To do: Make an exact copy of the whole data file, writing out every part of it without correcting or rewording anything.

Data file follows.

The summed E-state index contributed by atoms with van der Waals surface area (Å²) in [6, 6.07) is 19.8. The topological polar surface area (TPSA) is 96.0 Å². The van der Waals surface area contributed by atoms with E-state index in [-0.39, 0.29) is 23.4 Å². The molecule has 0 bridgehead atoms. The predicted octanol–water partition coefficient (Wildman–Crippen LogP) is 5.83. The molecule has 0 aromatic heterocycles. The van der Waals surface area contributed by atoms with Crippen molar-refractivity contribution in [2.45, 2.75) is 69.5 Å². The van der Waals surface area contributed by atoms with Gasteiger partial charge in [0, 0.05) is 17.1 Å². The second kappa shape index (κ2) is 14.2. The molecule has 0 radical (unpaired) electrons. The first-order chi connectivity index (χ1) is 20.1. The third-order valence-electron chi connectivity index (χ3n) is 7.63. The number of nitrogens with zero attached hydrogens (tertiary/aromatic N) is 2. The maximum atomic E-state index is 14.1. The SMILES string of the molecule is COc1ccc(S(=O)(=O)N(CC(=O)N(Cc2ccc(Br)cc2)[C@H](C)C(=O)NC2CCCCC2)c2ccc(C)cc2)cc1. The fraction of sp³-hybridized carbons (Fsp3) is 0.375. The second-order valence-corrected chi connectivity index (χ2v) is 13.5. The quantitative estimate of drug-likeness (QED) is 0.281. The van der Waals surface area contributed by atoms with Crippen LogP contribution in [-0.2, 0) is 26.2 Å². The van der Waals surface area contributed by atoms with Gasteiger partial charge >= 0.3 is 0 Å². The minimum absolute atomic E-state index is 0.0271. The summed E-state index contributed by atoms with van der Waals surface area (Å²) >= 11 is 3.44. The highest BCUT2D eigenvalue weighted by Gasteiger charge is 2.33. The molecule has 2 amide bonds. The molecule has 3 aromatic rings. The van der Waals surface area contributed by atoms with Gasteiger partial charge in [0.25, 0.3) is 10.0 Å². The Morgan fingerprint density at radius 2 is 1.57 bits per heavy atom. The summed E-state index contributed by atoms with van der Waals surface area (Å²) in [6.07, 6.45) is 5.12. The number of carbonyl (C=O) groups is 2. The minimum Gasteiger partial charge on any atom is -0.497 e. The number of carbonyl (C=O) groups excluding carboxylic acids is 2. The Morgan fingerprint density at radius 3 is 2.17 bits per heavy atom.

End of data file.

The summed E-state index contributed by atoms with van der Waals surface area (Å²) in [6, 6.07) is 19.8. The topological polar surface area (TPSA) is 96.0 Å². The van der Waals surface area contributed by atoms with E-state index in [-0.39, 0.29) is 23.4 Å². The molecule has 0 bridgehead atoms. The predicted octanol–water partition coefficient (Wildman–Crippen LogP) is 5.83. The molecule has 0 aromatic heterocycles. The van der Waals surface area contributed by atoms with Crippen molar-refractivity contribution in [2.45, 2.75) is 69.5 Å². The van der Waals surface area contributed by atoms with Gasteiger partial charge in [0, 0.05) is 17.1 Å². The second kappa shape index (κ2) is 14.2. The molecule has 0 radical (unpaired) electrons. The first-order chi connectivity index (χ1) is 20.1. The third-order valence-electron chi connectivity index (χ3n) is 7.63. The number of nitrogens with zero attached hydrogens (tertiary/aromatic N) is 2. The maximum atomic E-state index is 14.1. The SMILES string of the molecule is COc1ccc(S(=O)(=O)N(CC(=O)N(Cc2ccc(Br)cc2)[C@H](C)C(=O)NC2CCCCC2)c2ccc(C)cc2)cc1. The fraction of sp³-hybridized carbons (Fsp3) is 0.375. The second-order valence-corrected chi connectivity index (χ2v) is 13.5. The quantitative estimate of drug-likeness (QED) is 0.281. The van der Waals surface area contributed by atoms with Crippen LogP contribution in [-0.2, 0) is 26.2 Å². The van der Waals surface area contributed by atoms with Gasteiger partial charge >= 0.3 is 0 Å². The minimum absolute atomic E-state index is 0.0271. The summed E-state index contributed by atoms with van der Waals surface area (Å²) >= 11 is 3.44. The highest BCUT2D eigenvalue weighted by Gasteiger charge is 2.33. The molecule has 2 amide bonds. The molecule has 3 aromatic rings. The van der Waals surface area contributed by atoms with Gasteiger partial charge in [0.25, 0.3) is 10.0 Å². The Morgan fingerprint density at radius 2 is 1.57 bits per heavy atom. The summed E-state index contributed by atoms with van der Waals surface area (Å²) in [6.07, 6.45) is 5.12. The number of carbonyl (C=O) groups is 2. The minimum Gasteiger partial charge on any atom is -0.497 e. The number of carbonyl (C=O) groups excluding carboxylic acids is 2. The Morgan fingerprint density at radius 3 is 2.17 bits per heavy atom.